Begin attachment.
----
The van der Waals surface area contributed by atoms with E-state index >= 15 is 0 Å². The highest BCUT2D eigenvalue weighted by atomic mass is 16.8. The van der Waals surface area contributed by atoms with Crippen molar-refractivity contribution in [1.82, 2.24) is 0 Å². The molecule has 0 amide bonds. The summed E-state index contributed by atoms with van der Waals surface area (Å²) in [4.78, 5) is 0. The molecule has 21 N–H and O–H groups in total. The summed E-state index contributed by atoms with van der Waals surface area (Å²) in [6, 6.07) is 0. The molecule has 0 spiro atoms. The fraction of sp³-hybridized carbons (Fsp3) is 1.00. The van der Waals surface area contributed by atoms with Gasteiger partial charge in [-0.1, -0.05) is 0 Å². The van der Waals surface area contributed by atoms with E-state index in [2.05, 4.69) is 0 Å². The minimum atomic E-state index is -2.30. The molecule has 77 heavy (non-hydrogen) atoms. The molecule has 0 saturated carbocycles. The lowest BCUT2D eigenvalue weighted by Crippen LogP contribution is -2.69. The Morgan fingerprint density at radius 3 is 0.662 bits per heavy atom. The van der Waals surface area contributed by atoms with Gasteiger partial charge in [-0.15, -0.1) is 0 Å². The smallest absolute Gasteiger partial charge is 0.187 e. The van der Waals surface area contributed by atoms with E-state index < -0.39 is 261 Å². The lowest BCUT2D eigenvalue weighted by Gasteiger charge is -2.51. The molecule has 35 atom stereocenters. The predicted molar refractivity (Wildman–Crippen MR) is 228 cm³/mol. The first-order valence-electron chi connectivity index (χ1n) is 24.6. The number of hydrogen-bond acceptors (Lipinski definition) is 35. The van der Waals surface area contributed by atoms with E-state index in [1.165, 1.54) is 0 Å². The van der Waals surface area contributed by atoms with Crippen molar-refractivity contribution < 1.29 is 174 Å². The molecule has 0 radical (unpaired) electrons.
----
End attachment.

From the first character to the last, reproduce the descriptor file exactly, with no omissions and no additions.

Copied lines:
The van der Waals surface area contributed by atoms with E-state index >= 15 is 0 Å². The highest BCUT2D eigenvalue weighted by atomic mass is 16.8. The van der Waals surface area contributed by atoms with Crippen molar-refractivity contribution in [1.82, 2.24) is 0 Å². The molecule has 0 amide bonds. The summed E-state index contributed by atoms with van der Waals surface area (Å²) in [4.78, 5) is 0. The molecule has 21 N–H and O–H groups in total. The summed E-state index contributed by atoms with van der Waals surface area (Å²) in [6, 6.07) is 0. The molecule has 0 spiro atoms. The fraction of sp³-hybridized carbons (Fsp3) is 1.00. The van der Waals surface area contributed by atoms with Gasteiger partial charge in [-0.1, -0.05) is 0 Å². The van der Waals surface area contributed by atoms with E-state index in [2.05, 4.69) is 0 Å². The minimum atomic E-state index is -2.30. The molecule has 77 heavy (non-hydrogen) atoms. The molecule has 0 saturated carbocycles. The lowest BCUT2D eigenvalue weighted by Crippen LogP contribution is -2.69. The Morgan fingerprint density at radius 3 is 0.662 bits per heavy atom. The van der Waals surface area contributed by atoms with Gasteiger partial charge in [-0.15, -0.1) is 0 Å². The smallest absolute Gasteiger partial charge is 0.187 e. The van der Waals surface area contributed by atoms with E-state index < -0.39 is 261 Å². The lowest BCUT2D eigenvalue weighted by Gasteiger charge is -2.51. The molecule has 35 atom stereocenters. The predicted molar refractivity (Wildman–Crippen MR) is 228 cm³/mol. The first-order valence-electron chi connectivity index (χ1n) is 24.6. The number of hydrogen-bond acceptors (Lipinski definition) is 35. The van der Waals surface area contributed by atoms with E-state index in [1.165, 1.54) is 0 Å². The van der Waals surface area contributed by atoms with Crippen molar-refractivity contribution < 1.29 is 174 Å². The molecule has 0 radical (unpaired) electrons.